Friday, November 2, 2012

Tumbling Downstream

“Although it was wonderful to see all that water tumbling down, it would be even more wonderful to see all that water tumbling up.” – Mark Twain 

The blue river water of Niagara River tumbles 51 meters over the rocky cliff of the Niagara Falls on a daily basis. Every second, more than two million liters of water plummets over the half circle waterfall known as the Horseshoe Fall, making it one of the world’s largest waterfalls. The force of the pounding water is sending a cloud of mist up from the bottom of the falls; this same force eats away at the rock behind the falls, pushing them back as much as two meters per year.

Niagara Falls is actually made up of three different falls, the most famous: Horseshoe Falls. The Niagara River, the narrow strait that connects Lake Erie to Lake Ontario, forks around Goat Island, seen in the upper right hand corner of the image. The main portion of the river is pushed over the Canadian/ Horseshoe Falls, but the diverted water tumbles down the American Falls and Bridal Veil Falls farther downstream. All three falls is what makes up the Niagara Falls. As the names of the individual falls suggest, the river and the falls mark the boundary between the United States and Canada. The American Falls is 328meters wide (1075 feet), and the Horseshoe Falls, 675 meters wide (2200 feet).

Putting the tourist attraction of Niagara Falls into context with the surrounding community, the energy derived from water falling over the falls with an average total flow of 750,000 gallons (2.8 million liters) per second, actually fuels a few power plants on the edge of the Niagara River. These power plants downstream from the Falls generate about 4.4 million kilowatts of power for both Ontario, Canada and New York, United States. The Niagara River forms the U.S.- Canadian Border and allows Lake Erie to drain northwest into Lake Ontario. Lake Ontario is actually about 100 meters lower than Lake Erie mainly because of the elevation drop of the Falls, which helps gravitate the movement of water. Without the Niagara Falls, the water from Lake Erie would not move into Lake Ontario.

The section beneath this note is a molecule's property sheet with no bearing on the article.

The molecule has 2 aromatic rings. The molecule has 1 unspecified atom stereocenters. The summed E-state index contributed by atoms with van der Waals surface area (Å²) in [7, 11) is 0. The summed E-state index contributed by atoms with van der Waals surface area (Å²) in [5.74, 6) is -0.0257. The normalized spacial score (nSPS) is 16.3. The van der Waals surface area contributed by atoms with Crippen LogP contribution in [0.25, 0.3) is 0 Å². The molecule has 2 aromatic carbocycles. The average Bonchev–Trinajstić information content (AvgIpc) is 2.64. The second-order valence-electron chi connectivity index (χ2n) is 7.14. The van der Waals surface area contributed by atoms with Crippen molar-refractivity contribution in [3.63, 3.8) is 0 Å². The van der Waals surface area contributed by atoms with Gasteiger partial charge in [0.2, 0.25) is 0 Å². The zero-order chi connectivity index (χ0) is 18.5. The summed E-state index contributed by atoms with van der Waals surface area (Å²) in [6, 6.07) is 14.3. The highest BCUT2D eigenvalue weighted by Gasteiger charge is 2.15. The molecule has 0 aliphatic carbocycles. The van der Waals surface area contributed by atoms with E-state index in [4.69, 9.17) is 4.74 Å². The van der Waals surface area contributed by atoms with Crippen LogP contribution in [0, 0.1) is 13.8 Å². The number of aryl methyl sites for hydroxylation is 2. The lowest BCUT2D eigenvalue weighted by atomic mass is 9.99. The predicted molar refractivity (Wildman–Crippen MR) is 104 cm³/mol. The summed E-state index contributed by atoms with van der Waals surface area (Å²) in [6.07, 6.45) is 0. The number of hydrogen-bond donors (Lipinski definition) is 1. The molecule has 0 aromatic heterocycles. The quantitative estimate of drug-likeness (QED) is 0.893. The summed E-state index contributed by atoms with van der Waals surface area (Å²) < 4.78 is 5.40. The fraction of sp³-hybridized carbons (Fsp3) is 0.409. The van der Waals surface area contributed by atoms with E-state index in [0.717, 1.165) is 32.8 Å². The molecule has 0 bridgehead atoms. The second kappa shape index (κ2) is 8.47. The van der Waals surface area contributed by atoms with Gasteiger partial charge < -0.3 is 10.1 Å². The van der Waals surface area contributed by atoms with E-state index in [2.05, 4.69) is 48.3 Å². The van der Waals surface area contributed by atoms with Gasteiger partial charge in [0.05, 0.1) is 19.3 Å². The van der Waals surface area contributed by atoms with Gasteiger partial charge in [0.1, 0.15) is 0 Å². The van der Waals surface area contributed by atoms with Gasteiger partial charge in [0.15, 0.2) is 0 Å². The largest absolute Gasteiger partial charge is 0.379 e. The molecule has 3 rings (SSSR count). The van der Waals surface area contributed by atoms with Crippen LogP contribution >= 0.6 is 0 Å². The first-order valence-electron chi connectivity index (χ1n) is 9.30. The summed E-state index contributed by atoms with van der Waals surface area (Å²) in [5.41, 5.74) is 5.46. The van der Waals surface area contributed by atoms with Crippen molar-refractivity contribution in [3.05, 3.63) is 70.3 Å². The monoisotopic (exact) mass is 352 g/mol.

How does all this relate to this city of Buffalo, New York? The port city of Buffalo, New York is located just at the northeast corner of Lake Erie where the river first leaves the lake. The city of Buffalo acts as the gateway of Lake Erie in which the movement of water flows downstream from Niagara River north through the Niagara Falls region into Lake Ontario. 

- Edward L

Monday, October 29, 2012

Hurricane Sandy

Due to the preparation of Hurricane Sandy, the study will briefly come to a pause. I hope everybody is safe and ready for Hurricane Sandy as she comes up the Northeast.